You've spent the past three months in an exhaustive, exhausting job search as if it WAS your actual job. You've evaluated a lot of opportunities; some you’ve pursued aggressively, others not so much. All your hard work has paid off and you finally found the one – the perfect next step in your career. Congratulations!
But how do you now gracefully exit the interview processes with other organizations?
In a recent conversation about resigning responsibly, a Charles Aris candidate asked us how to communicate her decision to other hiring authorities with whom she’d been interviewing. Here are some best practices for how to communicate your withdrawal from an interview process.
Time matters: The sooner you inform other organizations that you’ve accepted an offer elsewhere, the better it will be for all involved. Letting them know as soon as you’ve made a formal decision will always feel right to all parties involved. They will respect you for not wasting anyone’s time and likely will want to keep you in mind for future opportunities. While you might feel guilty canceling an interview a few days beforehand, it’s the right thing to do. More than likely, there are other candidates in the hiring process, and knowing you’re out will help the decision-makers better manage their talent pipeline and how they view certain candidates.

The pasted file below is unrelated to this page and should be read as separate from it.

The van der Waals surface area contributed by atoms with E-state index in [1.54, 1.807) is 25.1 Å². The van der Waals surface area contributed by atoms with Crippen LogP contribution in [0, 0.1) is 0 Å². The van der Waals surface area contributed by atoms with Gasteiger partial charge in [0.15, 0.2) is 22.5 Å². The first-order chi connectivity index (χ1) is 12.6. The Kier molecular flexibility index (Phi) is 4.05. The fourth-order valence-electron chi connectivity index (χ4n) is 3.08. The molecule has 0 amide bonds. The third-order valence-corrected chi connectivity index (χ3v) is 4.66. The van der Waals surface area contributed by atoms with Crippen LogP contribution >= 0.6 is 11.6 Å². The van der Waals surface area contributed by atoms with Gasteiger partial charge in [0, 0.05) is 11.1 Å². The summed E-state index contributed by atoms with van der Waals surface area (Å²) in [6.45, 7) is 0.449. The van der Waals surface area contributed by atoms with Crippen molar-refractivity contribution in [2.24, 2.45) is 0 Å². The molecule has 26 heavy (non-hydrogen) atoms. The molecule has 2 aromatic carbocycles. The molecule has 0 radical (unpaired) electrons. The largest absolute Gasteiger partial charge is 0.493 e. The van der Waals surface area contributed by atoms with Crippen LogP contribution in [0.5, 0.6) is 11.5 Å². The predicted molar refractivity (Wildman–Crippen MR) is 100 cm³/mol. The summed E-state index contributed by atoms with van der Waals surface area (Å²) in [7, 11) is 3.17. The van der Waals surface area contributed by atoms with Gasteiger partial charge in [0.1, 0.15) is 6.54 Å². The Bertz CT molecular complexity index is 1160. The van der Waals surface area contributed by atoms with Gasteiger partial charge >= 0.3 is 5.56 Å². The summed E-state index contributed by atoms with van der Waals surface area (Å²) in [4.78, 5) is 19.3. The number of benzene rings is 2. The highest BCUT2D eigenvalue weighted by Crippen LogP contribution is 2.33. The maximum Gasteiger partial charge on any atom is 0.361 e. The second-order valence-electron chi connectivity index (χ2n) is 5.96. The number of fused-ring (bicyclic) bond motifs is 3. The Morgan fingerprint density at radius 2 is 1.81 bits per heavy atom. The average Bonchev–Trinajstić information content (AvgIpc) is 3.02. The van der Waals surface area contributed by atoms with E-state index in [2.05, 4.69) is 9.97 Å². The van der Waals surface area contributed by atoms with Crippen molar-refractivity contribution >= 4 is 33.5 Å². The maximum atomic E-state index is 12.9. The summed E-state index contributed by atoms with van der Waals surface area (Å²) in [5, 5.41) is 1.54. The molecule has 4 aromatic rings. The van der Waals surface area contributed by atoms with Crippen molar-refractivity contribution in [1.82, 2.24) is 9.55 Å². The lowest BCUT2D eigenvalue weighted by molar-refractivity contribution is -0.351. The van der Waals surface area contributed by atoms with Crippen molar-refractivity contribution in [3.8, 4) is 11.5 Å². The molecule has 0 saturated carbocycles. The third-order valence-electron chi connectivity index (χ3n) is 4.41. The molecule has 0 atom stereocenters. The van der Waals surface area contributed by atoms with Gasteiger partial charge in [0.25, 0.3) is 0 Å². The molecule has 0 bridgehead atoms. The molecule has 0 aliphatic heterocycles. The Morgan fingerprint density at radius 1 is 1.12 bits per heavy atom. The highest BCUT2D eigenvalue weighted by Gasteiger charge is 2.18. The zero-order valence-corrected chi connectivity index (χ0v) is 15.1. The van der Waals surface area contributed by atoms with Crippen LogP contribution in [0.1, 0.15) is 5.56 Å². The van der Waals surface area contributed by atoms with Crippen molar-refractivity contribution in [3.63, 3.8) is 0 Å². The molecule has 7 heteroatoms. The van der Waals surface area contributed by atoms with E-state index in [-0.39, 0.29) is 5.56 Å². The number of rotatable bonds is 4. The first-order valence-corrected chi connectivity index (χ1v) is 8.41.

The Band-Aid Principle: These conversations are best when they are “answer first” … in other words, don’t slowly build up to the fact that you’re withdrawing from the process. Make it your opening statement; then go on to thank them for their time and consideration.
Communicate to the right people: Deliver this news to the recruiter (internal or external) with whom you’ve been working. That recruiter will then convey that information to the rest of the team. A key caveat: If you’ve discussed the opportunity directly with the hiring authority, it might be wise to reach out to that leader yourself (a simple email is fine) to let her know of your decision and that you’d like to stay in touch (if you do).
The bottom line: Relationships matter. You never know whom you may cross paths with down the road, and you want to make a positive impression with everyone you interact with throughout your career. That includes those whom you might meet through various interviews. There’s a good chance that many of your future opportunities will come from your network, so building a strong one – rooted in respect and trust – will serve you and your career well for years to come!